The Framework Decision was due to be implemented by 2011. However, Ireland continued to operate the Convention regime with other Member States in the interim, and the cases I mentioned have required careful attention. However, formal infringement proceedings against Ireland were brought by the Commission in the Court of Justice on 3 March this year and are ongoing. We do not expect that a financial penalty will arise at this stage of the proceedings but there is clearly a particular need to address this transposition as soon as possible.

While it is impossible to provide a definitive estimate on the number of applications that may be made, we would not expect the costs arising from transfers to be significant, or for the transfers to have a notable effect on prison populations, especially given that both inward and outward transfers will take place.

Since the Transfer of Sentenced Persons legislation was introduced in 1995, 154 persons have transferred, an average of around six per year. The vast majority of these have been from the UK. By comparison, Germany had an annual average of about 130 inward applications under the Framework Decision. Adjusting for population this would suggest between the new and existing regime we would be dealing with fewer than 10 applications per year.

I will now turn to the content of the Bill.

Part One deals with general matters and notably sets out the respective roles of the Minister and the Courts.

Part Two applies where Ireland is the issuing state. As under the Convention regime, decisions in respect of transfers are primarily administrative matters for which the Minister is responsible.

An application for transfer will typically be made by the sentenced person. Provision is also made in section 10 for such applications to be made by the Irish Prison Service or other relevant bodies, and a transfer may be considered by the Minister on his or her own initiative.

Sections 12 and 13 deal with the consent of and seeking the views of the sentenced person. On receipt of an application, the Minister must provide the person with an opportunity to provide his or her opinion on the application. Where the consent of the person is required, the application cannot proceed without it.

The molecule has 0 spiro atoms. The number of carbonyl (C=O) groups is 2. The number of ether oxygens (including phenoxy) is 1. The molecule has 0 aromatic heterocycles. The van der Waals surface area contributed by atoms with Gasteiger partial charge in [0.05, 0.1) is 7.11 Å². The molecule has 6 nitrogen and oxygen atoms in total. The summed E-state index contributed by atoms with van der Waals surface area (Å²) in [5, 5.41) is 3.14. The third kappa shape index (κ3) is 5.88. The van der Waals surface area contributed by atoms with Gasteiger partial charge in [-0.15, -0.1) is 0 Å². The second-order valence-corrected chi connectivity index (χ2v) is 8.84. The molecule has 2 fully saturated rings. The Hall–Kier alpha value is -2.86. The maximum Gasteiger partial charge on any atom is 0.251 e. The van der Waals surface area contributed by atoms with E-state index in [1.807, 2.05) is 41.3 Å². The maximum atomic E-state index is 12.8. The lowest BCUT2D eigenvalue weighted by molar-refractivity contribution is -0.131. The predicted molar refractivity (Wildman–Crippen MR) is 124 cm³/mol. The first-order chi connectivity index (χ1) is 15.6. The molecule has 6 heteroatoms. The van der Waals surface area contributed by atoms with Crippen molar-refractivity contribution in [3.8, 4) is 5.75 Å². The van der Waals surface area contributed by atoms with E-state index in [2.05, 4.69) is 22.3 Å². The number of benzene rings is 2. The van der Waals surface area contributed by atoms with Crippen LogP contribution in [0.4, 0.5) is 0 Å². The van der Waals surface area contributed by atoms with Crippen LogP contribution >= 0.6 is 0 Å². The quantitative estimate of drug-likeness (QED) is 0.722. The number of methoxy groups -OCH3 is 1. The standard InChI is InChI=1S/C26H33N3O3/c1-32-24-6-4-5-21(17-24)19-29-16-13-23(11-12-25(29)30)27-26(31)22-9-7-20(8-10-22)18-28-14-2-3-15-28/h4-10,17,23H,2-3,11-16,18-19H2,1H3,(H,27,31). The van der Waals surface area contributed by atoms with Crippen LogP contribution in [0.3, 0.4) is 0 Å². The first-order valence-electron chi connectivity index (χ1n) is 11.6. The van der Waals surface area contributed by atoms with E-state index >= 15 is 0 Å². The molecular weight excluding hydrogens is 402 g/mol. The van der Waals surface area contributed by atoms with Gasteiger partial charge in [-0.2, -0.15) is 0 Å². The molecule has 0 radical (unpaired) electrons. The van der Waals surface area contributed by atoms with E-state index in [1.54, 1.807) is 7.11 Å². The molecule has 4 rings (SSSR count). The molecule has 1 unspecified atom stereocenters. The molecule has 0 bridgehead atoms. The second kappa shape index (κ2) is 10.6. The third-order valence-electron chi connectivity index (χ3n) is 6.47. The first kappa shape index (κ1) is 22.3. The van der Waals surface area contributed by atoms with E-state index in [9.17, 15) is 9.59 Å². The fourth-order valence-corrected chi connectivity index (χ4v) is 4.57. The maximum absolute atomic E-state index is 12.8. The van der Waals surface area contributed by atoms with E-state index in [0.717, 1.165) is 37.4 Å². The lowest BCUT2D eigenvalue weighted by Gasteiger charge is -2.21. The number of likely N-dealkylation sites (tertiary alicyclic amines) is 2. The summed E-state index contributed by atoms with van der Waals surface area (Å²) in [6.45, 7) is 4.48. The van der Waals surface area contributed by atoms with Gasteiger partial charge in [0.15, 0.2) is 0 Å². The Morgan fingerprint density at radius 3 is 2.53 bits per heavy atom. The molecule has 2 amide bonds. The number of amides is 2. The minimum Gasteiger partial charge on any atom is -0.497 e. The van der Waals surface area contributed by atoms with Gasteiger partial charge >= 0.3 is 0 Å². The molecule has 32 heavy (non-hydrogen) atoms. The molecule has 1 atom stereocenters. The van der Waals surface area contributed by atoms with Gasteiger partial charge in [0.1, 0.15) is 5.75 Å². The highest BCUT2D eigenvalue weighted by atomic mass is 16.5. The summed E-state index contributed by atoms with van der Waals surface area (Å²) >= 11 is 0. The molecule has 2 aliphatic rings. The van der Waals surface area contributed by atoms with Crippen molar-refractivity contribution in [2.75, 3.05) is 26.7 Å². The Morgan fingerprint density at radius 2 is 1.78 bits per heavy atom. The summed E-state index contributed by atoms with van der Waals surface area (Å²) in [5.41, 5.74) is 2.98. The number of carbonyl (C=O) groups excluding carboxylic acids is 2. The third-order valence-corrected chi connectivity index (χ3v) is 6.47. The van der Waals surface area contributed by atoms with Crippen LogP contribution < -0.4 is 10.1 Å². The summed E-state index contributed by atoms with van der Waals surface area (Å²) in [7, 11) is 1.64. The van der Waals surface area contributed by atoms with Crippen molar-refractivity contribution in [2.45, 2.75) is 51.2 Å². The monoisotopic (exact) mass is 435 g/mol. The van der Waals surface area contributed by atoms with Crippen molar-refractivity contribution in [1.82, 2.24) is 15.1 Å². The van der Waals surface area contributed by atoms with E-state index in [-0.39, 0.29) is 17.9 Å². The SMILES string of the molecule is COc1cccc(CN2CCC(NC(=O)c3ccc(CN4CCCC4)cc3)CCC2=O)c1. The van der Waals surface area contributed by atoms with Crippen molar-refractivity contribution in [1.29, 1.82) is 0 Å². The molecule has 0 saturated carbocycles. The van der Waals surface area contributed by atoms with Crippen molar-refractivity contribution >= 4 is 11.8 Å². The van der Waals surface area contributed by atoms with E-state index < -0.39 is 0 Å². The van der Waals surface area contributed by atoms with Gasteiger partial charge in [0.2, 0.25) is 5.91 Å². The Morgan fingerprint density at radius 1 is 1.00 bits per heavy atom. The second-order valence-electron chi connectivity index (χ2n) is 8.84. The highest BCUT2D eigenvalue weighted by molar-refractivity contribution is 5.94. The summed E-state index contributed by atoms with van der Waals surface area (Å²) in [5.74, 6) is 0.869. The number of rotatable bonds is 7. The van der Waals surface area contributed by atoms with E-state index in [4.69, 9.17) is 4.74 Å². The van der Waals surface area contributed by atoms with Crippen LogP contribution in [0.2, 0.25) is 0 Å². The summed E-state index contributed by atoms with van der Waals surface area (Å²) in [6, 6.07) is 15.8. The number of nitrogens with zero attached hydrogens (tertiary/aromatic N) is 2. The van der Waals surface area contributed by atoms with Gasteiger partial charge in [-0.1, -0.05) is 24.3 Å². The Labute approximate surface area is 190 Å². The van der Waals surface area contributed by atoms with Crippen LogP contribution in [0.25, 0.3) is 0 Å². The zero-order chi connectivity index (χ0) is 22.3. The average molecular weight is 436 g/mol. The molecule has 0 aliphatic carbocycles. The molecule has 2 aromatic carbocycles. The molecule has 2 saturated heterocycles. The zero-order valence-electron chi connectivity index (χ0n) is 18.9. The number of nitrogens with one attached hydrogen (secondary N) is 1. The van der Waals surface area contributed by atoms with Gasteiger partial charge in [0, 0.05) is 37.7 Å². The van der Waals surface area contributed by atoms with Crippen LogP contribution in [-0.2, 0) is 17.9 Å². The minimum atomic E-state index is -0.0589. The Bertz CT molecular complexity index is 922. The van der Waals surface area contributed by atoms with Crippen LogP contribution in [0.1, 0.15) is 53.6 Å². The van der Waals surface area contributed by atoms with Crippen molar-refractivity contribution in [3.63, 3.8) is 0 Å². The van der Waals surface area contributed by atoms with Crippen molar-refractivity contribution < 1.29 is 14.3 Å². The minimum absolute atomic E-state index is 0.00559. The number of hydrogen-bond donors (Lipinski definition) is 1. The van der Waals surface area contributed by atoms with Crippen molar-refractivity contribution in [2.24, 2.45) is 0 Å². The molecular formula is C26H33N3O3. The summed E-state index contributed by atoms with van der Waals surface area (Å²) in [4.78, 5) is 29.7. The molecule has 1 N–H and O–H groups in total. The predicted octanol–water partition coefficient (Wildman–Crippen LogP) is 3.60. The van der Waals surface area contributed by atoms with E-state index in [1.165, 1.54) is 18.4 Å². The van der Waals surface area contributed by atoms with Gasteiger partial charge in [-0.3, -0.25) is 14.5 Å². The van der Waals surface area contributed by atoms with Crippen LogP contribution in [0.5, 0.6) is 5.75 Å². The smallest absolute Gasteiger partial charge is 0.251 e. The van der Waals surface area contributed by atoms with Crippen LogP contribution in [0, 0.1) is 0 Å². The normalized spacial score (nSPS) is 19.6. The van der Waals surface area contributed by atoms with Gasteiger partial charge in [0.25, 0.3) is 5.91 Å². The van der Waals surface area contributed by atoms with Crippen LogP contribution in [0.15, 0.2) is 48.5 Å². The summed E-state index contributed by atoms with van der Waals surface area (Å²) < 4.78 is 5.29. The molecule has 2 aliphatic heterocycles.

Consultation with the executing state is obligatory where the consent of the executing state is required, and should take place as far as is reasonable and practicable in any event.

The decision of the Minister whether to forward the judgment is then made under section 16.

Where a decision to proceed with a transfer is made, the Minister sends, or in the language of the Framework Decision ‘forwards’ the judgment to the executing state. This forwarding initiates a formal process where time limits apply and where recognition must be given unless specified grounds apply.

Where the person is already in the executing state, the Minister may request the provisional arrest of the person under section 18, pending consideration of recognition.

The person may withdraw their consent to the transfer at any point before the judgment is recognised by the executing state. The Minister has a general discretion to withdraw the forwarding of the judgment at any point up to the actual transfer of the person.

If the executing state agrees to recognise the judgment, the Minister issues a warrant for the transfer under section 22, and the transfer itself is conducted under section 23.